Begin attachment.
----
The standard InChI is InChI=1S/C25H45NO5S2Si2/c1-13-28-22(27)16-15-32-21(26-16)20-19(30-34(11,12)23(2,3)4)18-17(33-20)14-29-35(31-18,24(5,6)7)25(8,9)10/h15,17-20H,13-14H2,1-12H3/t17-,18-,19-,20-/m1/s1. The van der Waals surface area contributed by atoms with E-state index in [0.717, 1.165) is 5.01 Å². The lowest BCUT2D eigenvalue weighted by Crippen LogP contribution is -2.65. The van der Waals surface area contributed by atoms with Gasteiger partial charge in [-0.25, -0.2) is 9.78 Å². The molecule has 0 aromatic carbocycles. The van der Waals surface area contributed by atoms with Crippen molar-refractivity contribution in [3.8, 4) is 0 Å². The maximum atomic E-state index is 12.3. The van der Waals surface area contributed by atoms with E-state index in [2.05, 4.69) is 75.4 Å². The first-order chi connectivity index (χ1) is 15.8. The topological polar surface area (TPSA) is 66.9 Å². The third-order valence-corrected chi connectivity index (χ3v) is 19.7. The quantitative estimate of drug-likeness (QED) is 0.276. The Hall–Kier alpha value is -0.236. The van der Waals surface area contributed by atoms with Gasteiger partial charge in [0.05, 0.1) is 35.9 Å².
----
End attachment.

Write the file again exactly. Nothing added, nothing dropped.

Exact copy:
The standard InChI is InChI=1S/C25H45NO5S2Si2/c1-13-28-22(27)16-15-32-21(26-16)20-19(30-34(11,12)23(2,3)4)18-17(33-20)14-29-35(31-18,24(5,6)7)25(8,9)10/h15,17-20H,13-14H2,1-12H3/t17-,18-,19-,20-/m1/s1. The van der Waals surface area contributed by atoms with E-state index in [0.717, 1.165) is 5.01 Å². The lowest BCUT2D eigenvalue weighted by Crippen LogP contribution is -2.65. The van der Waals surface area contributed by atoms with Gasteiger partial charge in [-0.25, -0.2) is 9.78 Å². The molecule has 0 aromatic carbocycles. The van der Waals surface area contributed by atoms with Crippen molar-refractivity contribution in [3.8, 4) is 0 Å². The maximum atomic E-state index is 12.3. The van der Waals surface area contributed by atoms with E-state index in [2.05, 4.69) is 75.4 Å². The first-order chi connectivity index (χ1) is 15.8. The topological polar surface area (TPSA) is 66.9 Å². The third-order valence-corrected chi connectivity index (χ3v) is 19.7. The quantitative estimate of drug-likeness (QED) is 0.276. The Hall–Kier alpha value is -0.236. The van der Waals surface area contributed by atoms with Gasteiger partial charge in [0.05, 0.1) is 35.9 Å².